While it doesn’t exactly go above and beyond to blow players away, visually, Farming Simulator 22 is absolutely a step forward as far as the presentation is concerned. Every tool and authentic piece of machinery appears to be immaculately recreated. The problem is that everything else looks to have received varying levels of attention over the most recent development cycle. Even worse yet, the range of visual detail starts at next-gen but descends to Vita levels of fidelity. Thankfully, as was alluded to earlier, it appears that attention was much better spent enhancing the depth of the experience, which it has done in spades.
The one aspect of the Farming Simulator franchise that has consistently been the hardest sell for me over the years has been the whole concept of using boredom as a game mechanic. This is a title that revels in the mundanity of the agricultural lifestyle and takes its goddamn time getting interesting. Especially for newcomers, the amount of time spent just doing your virtual chores can be extremely off-putting. It could be borderline impenetrable if you don’t understand or have any vested interest in the core mechanics.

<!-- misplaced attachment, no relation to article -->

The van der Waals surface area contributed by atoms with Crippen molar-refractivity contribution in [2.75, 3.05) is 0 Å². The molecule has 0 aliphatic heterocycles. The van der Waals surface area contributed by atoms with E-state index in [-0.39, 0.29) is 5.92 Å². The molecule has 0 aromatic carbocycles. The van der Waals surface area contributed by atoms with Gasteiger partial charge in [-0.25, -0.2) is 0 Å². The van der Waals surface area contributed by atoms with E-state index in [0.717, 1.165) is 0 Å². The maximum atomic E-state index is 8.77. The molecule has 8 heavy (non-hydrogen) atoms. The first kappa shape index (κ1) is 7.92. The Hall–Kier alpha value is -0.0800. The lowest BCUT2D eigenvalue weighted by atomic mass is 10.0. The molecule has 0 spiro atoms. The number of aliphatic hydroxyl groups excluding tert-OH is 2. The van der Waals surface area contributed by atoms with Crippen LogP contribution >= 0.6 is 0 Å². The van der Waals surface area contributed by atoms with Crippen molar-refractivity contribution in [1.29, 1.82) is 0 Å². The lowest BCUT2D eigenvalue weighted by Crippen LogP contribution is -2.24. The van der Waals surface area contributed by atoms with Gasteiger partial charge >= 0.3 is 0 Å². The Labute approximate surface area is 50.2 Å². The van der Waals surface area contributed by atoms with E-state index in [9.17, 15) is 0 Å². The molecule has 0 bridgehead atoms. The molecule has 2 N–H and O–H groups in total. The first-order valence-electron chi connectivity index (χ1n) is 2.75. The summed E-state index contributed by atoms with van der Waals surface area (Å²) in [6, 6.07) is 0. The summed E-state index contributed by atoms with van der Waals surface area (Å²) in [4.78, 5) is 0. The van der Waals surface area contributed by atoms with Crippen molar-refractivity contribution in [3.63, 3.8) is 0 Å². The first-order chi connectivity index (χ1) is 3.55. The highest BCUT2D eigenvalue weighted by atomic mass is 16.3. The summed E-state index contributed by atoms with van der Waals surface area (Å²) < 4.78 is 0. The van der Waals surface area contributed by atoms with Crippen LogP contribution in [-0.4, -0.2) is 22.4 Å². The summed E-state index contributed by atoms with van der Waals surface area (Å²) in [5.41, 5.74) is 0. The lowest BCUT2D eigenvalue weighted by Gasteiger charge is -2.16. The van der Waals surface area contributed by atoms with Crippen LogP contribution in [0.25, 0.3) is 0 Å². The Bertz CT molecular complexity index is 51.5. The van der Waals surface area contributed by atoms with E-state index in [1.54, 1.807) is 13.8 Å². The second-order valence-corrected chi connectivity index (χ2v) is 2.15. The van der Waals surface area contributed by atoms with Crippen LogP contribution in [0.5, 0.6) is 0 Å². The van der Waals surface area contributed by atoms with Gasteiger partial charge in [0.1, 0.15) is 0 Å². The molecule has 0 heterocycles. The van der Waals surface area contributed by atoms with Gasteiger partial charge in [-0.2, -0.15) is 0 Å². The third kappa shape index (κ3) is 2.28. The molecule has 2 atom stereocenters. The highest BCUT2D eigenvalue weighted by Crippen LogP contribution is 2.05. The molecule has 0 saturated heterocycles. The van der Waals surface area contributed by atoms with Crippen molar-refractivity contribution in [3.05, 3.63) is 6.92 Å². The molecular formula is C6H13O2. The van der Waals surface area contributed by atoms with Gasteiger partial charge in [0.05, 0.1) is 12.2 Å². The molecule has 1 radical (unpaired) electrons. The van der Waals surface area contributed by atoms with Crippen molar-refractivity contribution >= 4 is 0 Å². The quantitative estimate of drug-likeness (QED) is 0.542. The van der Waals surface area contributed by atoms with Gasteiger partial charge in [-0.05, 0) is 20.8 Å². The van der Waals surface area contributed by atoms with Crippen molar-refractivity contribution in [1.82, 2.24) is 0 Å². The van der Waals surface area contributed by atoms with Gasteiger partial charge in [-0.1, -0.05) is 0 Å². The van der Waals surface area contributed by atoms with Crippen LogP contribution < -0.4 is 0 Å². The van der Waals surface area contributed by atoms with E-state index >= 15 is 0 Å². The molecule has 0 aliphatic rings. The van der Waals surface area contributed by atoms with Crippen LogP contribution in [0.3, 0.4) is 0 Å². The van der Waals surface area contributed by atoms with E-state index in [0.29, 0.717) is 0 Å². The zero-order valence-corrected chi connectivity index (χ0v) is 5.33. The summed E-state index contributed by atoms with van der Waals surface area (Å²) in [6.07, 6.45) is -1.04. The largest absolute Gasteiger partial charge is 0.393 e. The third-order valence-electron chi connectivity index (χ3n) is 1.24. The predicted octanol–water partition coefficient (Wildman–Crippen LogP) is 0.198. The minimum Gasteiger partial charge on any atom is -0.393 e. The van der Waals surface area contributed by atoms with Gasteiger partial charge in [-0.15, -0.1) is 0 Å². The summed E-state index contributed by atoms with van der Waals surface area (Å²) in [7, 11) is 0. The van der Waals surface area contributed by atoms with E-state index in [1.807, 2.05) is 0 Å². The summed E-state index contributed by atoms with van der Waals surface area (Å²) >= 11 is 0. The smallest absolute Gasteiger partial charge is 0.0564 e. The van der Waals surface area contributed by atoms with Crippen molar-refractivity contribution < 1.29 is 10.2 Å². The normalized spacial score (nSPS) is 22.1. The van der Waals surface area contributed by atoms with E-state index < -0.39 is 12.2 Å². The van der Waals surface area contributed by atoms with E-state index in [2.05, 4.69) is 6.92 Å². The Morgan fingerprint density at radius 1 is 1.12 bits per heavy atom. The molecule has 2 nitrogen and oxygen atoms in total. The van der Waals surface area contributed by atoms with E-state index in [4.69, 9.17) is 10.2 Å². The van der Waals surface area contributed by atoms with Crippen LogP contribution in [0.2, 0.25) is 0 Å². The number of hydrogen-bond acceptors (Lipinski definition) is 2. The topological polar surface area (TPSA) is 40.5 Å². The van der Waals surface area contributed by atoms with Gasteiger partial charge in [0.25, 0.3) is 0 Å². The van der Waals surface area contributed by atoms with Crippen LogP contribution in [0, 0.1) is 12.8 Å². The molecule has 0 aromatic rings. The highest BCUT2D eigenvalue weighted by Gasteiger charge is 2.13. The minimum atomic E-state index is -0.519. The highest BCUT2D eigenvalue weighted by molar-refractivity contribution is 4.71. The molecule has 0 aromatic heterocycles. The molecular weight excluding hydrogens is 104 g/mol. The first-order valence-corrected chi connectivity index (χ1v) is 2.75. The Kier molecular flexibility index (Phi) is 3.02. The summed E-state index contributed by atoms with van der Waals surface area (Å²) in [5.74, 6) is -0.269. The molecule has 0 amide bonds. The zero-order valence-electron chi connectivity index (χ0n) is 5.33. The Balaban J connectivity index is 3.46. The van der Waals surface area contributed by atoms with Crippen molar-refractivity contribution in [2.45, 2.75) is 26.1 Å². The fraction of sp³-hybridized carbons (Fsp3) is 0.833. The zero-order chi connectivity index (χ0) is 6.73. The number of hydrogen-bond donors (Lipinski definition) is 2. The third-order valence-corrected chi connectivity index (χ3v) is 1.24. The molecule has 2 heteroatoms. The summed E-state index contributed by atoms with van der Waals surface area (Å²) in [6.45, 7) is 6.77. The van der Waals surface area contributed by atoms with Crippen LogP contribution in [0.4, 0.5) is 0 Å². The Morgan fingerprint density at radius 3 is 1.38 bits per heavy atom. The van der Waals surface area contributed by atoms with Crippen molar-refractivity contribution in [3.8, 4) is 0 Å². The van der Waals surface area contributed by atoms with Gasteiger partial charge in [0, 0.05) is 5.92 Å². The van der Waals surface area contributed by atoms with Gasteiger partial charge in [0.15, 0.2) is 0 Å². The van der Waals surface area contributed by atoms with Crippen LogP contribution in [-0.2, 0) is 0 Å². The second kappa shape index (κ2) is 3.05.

If you’re looking for a chance to ”Zen-out” and relax while cultivating a field or two, then by all means. But in a world where free time for gaming seems to be increasingly more finite, it’s hard to shake the feeling that your time is somewhat being wasted. That said, for what it’s trying to accomplish, it does a great job of emphasizing the accuracy of the simulation. In fact, with the introduction of seasons and supply chains, they have essentially doubled down on trying to make the experience as authentic as possible.
If you’ve been chomping at the proverbial bit, in preparation for Farming Simulator 22, most likely you are going to be extremely pleased with this outing. It takes the more surface-level mechanics found in prior installments and then builds upon them immensely. While it certainly has its fair share of issues such as terrible AIs and tutorials, which hopefully can be improved through post-release patches, this new level of depth helps drive the franchise well into the PlayStation 5 era. Using this year as a foundation, I can’t wait to see where the series goes in the future.
Farming Simulator 22 review code provided by publisher. Reviewed on PS5. For more information, please read our Review Policy.